Australian Airports Equipped With New Counter-Terrorism Units


New counter-terrorism units have been working at Australia's two largest airports since last week and had already intercepted a person of interest, the prime minister said today.

Tony Abbott said the units operating at Sydney and Melbourne Airports would soon be introduced at all Australian international airports to monitor the movements of travellers on security watch lists. Biometric screening of passengers will also be introduced at all airports.

"I'm advised that these new units have already intercepted at least one person of interest," Abbott told Parliament. "This government will do I'm sure this Parliament will do everything that is reasonably necessary to keep our country safe."

The Australian Customs and Border Protection Service today did not immediately supply details of the person of interest, or say if charges had been laid.

Sky News television reported that a man was prevented from flying with his family from Melbourne to Lebanon this week and was detained for questioning.

The Australian government is giving high priority to reducing the domestic terrorism threat created by homegrown extremists who travel to Syria and Iraq to fight.

Australia and the United States will raise at the United Nations General Assembly in September the need for governments to cooperate against the common threat.

Abbott conceded this month that the nation's border security was not good enough after a second suspected jihadist flew to the Middle East using a brother's passport.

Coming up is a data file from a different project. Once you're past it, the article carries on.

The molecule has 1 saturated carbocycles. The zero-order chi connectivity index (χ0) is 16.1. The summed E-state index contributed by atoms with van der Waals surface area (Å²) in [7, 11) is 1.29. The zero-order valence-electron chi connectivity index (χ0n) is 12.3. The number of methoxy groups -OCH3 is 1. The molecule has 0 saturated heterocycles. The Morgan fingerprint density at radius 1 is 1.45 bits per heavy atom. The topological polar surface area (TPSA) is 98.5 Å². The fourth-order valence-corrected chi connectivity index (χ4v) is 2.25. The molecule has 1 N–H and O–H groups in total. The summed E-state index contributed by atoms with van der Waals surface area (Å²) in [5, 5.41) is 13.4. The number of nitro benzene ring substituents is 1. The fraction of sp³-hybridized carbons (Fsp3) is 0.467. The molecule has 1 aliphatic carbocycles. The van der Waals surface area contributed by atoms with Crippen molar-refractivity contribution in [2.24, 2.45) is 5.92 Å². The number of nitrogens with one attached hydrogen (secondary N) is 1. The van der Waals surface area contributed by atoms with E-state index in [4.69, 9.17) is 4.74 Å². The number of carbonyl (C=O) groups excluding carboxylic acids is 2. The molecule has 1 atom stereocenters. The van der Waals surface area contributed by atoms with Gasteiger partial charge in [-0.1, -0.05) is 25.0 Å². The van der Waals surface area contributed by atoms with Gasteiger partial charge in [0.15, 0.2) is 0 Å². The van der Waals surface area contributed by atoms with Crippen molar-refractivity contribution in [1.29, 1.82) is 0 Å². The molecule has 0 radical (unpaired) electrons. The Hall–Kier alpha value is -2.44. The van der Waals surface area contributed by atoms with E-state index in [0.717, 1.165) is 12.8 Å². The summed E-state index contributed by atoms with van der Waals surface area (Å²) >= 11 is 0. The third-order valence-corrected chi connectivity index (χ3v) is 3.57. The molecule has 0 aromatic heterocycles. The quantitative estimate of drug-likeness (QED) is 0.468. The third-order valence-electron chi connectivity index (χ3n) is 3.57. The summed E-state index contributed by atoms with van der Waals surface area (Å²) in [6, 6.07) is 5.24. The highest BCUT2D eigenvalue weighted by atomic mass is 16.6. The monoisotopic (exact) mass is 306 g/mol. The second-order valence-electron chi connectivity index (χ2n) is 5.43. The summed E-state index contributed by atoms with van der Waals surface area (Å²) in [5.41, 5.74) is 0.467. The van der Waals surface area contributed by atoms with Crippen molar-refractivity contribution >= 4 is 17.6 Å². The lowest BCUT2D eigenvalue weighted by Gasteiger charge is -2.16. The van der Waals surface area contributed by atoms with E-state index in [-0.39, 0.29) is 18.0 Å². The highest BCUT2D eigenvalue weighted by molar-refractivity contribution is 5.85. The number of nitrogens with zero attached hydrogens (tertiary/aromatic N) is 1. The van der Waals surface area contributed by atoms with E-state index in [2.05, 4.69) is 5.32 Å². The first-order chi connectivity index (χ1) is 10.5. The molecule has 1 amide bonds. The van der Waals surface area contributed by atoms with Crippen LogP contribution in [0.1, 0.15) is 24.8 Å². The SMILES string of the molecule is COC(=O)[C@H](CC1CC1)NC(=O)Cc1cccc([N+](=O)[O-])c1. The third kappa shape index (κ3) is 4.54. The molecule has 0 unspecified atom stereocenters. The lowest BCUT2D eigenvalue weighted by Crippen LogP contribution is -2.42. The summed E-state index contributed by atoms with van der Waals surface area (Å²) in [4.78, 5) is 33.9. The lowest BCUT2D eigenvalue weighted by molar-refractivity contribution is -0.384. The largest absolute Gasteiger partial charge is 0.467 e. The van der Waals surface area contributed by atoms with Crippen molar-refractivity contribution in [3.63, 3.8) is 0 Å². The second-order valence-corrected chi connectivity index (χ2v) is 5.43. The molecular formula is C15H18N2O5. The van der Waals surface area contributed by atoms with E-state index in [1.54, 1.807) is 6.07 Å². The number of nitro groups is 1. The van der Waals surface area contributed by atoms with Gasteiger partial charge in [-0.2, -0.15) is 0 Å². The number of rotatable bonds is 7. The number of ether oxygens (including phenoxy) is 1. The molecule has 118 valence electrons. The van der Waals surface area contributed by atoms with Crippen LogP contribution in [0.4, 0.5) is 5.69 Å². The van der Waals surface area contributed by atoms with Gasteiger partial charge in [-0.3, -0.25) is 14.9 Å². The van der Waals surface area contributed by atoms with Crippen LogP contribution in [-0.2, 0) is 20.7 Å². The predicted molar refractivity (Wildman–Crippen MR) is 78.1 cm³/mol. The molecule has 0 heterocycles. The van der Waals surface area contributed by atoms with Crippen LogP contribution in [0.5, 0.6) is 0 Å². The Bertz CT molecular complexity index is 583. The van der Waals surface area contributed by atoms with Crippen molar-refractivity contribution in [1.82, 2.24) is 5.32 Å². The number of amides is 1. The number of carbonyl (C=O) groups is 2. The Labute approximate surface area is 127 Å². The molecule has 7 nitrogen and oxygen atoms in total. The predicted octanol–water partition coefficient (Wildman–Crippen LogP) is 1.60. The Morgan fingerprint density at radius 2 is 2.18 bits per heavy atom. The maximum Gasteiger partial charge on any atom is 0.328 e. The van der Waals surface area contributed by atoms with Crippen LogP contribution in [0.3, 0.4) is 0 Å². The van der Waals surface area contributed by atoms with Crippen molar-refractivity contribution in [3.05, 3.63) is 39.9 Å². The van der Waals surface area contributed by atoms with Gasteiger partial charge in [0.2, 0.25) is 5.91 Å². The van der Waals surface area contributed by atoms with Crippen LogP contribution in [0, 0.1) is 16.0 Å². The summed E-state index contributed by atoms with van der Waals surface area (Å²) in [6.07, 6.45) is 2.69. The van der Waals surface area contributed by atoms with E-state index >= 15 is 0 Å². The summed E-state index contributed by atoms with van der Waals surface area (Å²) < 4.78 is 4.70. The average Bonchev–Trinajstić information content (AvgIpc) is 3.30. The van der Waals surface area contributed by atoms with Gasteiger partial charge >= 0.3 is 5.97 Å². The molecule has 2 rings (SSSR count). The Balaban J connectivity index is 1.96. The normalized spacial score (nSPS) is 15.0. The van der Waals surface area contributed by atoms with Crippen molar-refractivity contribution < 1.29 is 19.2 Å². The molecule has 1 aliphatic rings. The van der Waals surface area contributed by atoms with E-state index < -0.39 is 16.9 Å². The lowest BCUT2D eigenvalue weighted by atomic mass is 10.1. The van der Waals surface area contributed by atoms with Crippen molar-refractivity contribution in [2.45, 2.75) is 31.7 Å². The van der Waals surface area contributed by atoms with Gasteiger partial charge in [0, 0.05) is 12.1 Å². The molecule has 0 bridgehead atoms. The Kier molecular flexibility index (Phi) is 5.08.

A 19-year-old Sydney man slipped out of the country, but was detained on arrival in the United Arab Emirates and deported. A notorious terrorist left Sydney in a similar security breach in December last year.

The government this month proposed tough new counter-terrorism laws as well as USD 590 million in additional resources over four years to help intelligence and law enforcement agencies cope with the scores of Australians who return home after committing terrorist acts overseas.

Some Islamic leaders argue Muslims, a minority of 500,000 in Australia's population of 23 million, were being unfairly targeted.

David Irvine, director general of the Australian Security Intelligence Organisation, Australia's top spy agency, told the National Press Club today that 60 Australians were fighting in Iraq and Syria for the al-Qaida offshoots Islamic State and Jabhat al-Nursa, also known as the Nusra Front. He said another 15 Australian fighters had been killed, including two young suicide bombers.

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